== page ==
cover image Father’s Day

Father’s Day

Matthew Zapruder. Copper Canyon, $17 (96p) ISBN 978-1-55659-578-3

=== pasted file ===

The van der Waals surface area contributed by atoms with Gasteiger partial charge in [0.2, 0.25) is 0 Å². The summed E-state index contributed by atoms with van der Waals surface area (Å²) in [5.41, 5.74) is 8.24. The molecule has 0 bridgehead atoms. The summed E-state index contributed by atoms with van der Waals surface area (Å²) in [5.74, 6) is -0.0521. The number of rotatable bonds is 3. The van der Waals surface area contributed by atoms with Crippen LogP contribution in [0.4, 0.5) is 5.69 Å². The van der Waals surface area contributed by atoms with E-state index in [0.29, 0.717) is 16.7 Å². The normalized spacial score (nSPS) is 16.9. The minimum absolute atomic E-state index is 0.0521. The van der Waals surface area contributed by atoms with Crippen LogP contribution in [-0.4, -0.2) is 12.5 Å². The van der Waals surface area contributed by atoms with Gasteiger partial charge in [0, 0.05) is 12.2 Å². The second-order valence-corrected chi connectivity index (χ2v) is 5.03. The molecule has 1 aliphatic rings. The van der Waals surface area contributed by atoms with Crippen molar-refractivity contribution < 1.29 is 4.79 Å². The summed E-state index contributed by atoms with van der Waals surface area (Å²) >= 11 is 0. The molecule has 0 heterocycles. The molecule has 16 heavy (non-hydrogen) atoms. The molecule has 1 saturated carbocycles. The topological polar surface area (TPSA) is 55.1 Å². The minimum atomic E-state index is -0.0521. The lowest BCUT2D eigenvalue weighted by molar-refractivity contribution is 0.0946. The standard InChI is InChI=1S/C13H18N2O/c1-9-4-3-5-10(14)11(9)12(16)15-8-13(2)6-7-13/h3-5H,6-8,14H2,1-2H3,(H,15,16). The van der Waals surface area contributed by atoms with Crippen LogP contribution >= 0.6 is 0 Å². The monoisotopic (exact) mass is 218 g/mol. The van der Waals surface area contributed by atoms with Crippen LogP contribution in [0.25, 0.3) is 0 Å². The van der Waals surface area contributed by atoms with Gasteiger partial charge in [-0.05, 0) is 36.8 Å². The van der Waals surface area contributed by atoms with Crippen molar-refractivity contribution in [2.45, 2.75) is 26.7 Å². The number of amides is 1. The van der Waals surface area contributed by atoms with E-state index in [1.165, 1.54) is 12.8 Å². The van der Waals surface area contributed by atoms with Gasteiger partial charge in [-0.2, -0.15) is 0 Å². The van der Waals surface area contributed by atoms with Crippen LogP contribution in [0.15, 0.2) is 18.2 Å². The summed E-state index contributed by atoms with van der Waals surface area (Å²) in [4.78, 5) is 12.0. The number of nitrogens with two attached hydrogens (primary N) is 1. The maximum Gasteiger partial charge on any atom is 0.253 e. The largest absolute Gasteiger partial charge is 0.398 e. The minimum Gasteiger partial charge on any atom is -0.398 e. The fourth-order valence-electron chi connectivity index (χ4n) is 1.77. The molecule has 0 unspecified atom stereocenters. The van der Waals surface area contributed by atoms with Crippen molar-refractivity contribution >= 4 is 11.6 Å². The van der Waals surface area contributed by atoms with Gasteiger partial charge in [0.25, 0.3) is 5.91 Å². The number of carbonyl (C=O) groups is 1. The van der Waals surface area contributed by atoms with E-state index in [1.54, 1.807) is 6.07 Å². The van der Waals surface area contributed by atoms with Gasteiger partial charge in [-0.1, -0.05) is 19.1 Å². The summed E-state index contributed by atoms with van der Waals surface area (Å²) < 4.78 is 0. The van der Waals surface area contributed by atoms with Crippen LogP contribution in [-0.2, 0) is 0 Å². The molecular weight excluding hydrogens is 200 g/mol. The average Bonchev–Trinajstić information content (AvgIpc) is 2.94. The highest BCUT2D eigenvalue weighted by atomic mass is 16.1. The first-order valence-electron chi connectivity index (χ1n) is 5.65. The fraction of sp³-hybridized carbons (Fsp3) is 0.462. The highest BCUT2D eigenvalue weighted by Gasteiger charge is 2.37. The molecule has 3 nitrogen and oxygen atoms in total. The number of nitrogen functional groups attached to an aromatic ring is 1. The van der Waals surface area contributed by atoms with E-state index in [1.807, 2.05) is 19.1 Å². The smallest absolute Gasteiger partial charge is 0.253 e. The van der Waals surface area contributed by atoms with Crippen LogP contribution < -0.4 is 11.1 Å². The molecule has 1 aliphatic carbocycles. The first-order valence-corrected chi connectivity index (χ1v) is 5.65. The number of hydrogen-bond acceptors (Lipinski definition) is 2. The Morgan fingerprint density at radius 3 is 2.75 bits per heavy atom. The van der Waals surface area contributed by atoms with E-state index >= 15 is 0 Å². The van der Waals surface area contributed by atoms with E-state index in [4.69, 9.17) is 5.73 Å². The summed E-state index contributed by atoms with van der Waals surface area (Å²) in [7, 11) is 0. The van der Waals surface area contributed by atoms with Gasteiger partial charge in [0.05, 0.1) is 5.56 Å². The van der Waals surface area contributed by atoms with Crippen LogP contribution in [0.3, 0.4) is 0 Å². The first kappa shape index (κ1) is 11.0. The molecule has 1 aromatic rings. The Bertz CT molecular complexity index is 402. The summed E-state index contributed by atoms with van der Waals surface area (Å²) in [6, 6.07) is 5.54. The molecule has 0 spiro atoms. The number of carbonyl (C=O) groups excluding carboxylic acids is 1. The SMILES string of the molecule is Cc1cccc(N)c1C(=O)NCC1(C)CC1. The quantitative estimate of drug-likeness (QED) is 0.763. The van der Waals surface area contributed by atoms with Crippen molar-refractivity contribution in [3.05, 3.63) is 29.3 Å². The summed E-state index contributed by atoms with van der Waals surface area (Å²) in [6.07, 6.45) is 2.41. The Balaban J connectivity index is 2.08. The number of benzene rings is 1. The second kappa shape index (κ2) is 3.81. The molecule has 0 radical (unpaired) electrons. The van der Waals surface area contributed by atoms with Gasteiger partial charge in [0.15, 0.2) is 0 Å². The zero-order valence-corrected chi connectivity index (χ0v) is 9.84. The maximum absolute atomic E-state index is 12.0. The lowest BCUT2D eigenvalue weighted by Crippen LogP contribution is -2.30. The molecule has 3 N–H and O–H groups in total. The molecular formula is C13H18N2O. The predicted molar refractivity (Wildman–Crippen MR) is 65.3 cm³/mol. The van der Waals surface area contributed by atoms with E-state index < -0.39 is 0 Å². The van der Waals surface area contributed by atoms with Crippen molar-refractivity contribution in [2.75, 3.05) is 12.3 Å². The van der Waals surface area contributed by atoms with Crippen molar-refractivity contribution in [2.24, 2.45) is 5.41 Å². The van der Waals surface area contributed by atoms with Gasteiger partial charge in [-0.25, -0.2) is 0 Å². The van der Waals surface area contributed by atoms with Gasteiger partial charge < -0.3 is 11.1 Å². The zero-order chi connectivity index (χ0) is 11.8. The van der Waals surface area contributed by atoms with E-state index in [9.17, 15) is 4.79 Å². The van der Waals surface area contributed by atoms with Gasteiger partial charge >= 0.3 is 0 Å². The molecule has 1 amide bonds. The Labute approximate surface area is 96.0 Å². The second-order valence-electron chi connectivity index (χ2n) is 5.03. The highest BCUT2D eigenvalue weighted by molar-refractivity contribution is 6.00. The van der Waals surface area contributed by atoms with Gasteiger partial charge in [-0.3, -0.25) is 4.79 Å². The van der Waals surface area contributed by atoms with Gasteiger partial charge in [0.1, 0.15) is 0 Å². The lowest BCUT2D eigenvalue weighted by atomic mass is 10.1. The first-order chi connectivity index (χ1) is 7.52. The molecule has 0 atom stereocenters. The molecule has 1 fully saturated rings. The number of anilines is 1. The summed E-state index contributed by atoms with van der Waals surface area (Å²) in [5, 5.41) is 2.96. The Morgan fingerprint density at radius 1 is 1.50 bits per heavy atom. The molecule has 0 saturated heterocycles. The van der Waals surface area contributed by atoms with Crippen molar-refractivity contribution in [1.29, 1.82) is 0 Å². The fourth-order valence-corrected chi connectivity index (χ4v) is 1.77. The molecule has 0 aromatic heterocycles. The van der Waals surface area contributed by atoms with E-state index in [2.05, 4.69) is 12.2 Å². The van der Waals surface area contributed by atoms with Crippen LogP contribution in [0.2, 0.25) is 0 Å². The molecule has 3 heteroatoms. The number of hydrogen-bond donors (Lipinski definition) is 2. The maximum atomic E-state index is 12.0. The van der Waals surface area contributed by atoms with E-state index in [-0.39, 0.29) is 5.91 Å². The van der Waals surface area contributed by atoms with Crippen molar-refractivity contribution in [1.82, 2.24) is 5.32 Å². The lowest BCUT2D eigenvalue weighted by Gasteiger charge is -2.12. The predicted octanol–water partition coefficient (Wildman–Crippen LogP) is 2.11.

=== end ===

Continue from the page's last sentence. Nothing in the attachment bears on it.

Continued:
In his poignant fifth collection, Zapruder (Sun Bear) recounts collisions of hope and despair, privilege and privation, and of finding joy on the precipice of disaster. As the title suggests, fatherhood is an overarching theme, an experience that, for Zapruder, came with the wrinkle of having a neurodiverse child: “our son who/ remembers every song/ would not speak like/ all the others/ moving deeper into/ places we could not go.” But like any father, the poet is moved to wonder at every detail that makes his son a unique being. Throughout, he addresses and alludes to fellow poets, living and dead, recalling James Tate’s penchant for perambulating “the little town checking up/ on nothing saying behave/ thyself to squirrels outside.” Though he will never become a “master of industry,” he invokes Ginsberg to “promise/ I will put/ whatever is queer/ in my shoulder/ to the infamous wheel.” Zapruder both elevates poetry and resents its elevation, imagining the afterlife as an awful poetry reading, and describing one of his poems as “painfully hilarious in its sad failure.” Imbued with this self-awareness, he presents powerfully nuanced and vivid verse about the limitations of poetry to enact meaningful change in a world spiraling into callousness; yet despite poetry’s supposed constraints, Zapruder’s verse offers solace and an invaluable blueprint for empathy. (Sept.)